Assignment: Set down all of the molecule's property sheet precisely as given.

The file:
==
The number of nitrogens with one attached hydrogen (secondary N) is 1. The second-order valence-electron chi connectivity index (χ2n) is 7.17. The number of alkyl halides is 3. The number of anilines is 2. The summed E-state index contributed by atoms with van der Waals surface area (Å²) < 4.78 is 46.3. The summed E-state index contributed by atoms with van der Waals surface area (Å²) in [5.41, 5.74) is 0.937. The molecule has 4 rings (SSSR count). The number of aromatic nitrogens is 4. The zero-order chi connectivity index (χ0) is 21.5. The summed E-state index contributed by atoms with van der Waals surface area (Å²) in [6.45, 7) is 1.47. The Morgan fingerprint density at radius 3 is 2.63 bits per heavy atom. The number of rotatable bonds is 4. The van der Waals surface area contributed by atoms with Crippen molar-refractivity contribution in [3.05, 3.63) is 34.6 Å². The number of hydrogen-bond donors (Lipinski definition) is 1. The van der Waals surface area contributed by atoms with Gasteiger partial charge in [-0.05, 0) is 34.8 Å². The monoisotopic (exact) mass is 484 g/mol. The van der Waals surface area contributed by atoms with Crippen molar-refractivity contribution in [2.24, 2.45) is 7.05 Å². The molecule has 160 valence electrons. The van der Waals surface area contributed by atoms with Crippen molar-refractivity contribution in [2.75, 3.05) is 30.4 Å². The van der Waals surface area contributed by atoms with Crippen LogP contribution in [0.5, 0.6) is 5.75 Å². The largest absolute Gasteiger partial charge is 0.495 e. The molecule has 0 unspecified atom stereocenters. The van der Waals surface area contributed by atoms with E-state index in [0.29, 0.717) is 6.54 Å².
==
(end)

The number of nitrogens with one attached hydrogen (secondary N) is 1. The second-order valence-electron chi connectivity index (χ2n) is 7.17. The number of alkyl halides is 3. The number of anilines is 2. The summed E-state index contributed by atoms with van der Waals surface area (Å²) < 4.78 is 46.3. The summed E-state index contributed by atoms with van der Waals surface area (Å²) in [5.41, 5.74) is 0.937. The molecule has 4 rings (SSSR count). The number of aromatic nitrogens is 4. The zero-order chi connectivity index (χ0) is 21.5. The summed E-state index contributed by atoms with van der Waals surface area (Å²) in [6.45, 7) is 1.47. The Morgan fingerprint density at radius 3 is 2.63 bits per heavy atom. The number of rotatable bonds is 4. The van der Waals surface area contributed by atoms with Crippen molar-refractivity contribution in [3.05, 3.63) is 34.6 Å². The number of hydrogen-bond donors (Lipinski definition) is 1. The van der Waals surface area contributed by atoms with Gasteiger partial charge in [-0.05, 0) is 34.8 Å². The monoisotopic (exact) mass is 484 g/mol. The van der Waals surface area contributed by atoms with Crippen molar-refractivity contribution in [2.24, 2.45) is 7.05 Å². The molecule has 160 valence electrons. The van der Waals surface area contributed by atoms with Crippen molar-refractivity contribution in [2.75, 3.05) is 30.4 Å². The van der Waals surface area contributed by atoms with Crippen LogP contribution in [0.5, 0.6) is 5.75 Å². The largest absolute Gasteiger partial charge is 0.495 e. The molecule has 0 unspecified atom stereocenters. The van der Waals surface area contributed by atoms with E-state index in [0.29, 0.717) is 6.54 Å².